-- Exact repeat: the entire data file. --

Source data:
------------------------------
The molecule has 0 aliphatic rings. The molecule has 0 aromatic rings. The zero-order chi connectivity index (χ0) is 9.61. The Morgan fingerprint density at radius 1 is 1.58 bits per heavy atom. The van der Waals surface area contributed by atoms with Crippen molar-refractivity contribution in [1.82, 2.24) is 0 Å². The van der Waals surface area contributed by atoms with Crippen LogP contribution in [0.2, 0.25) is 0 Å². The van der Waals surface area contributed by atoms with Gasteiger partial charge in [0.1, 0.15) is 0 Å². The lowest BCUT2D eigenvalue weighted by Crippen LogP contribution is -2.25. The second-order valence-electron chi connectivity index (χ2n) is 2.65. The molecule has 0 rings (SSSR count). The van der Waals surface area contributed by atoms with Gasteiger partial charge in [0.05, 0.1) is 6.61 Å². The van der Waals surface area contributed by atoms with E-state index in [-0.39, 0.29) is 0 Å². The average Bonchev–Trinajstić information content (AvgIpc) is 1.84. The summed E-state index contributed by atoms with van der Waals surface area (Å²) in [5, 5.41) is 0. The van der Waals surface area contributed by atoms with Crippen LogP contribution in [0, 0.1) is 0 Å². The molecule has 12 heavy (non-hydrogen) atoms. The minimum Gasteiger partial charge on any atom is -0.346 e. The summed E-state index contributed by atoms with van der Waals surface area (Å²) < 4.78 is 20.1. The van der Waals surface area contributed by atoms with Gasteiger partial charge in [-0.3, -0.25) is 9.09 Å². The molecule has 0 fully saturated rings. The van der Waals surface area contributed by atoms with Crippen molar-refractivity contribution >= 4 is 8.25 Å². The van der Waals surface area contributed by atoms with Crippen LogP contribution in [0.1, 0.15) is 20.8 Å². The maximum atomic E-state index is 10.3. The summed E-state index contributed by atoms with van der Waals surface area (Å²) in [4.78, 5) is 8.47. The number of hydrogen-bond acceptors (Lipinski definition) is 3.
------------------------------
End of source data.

The molecule has 0 aliphatic rings. The molecule has 0 aromatic rings. The zero-order chi connectivity index (χ0) is 9.61. The Morgan fingerprint density at radius 1 is 1.58 bits per heavy atom. The van der Waals surface area contributed by atoms with Crippen molar-refractivity contribution in [1.82, 2.24) is 0 Å². The van der Waals surface area contributed by atoms with Crippen LogP contribution in [0.2, 0.25) is 0 Å². The van der Waals surface area contributed by atoms with Gasteiger partial charge in [0.1, 0.15) is 0 Å². The lowest BCUT2D eigenvalue weighted by Crippen LogP contribution is -2.25. The second-order valence-electron chi connectivity index (χ2n) is 2.65. The molecule has 0 rings (SSSR count). The van der Waals surface area contributed by atoms with Gasteiger partial charge in [0.05, 0.1) is 6.61 Å². The van der Waals surface area contributed by atoms with E-state index in [-0.39, 0.29) is 0 Å². The average Bonchev–Trinajstić information content (AvgIpc) is 1.84. The summed E-state index contributed by atoms with van der Waals surface area (Å²) in [5, 5.41) is 0. The van der Waals surface area contributed by atoms with Crippen LogP contribution in [0, 0.1) is 0 Å². The molecule has 12 heavy (non-hydrogen) atoms. The minimum Gasteiger partial charge on any atom is -0.346 e. The summed E-state index contributed by atoms with van der Waals surface area (Å²) < 4.78 is 20.1. The van der Waals surface area contributed by atoms with Gasteiger partial charge in [-0.3, -0.25) is 9.09 Å². The molecule has 0 fully saturated rings. The van der Waals surface area contributed by atoms with Crippen molar-refractivity contribution >= 4 is 8.25 Å². The van der Waals surface area contributed by atoms with Crippen LogP contribution in [0.1, 0.15) is 20.8 Å². The maximum atomic E-state index is 10.3. The summed E-state index contributed by atoms with van der Waals surface area (Å²) in [4.78, 5) is 8.47. The number of hydrogen-bond acceptors (Lipinski definition) is 3.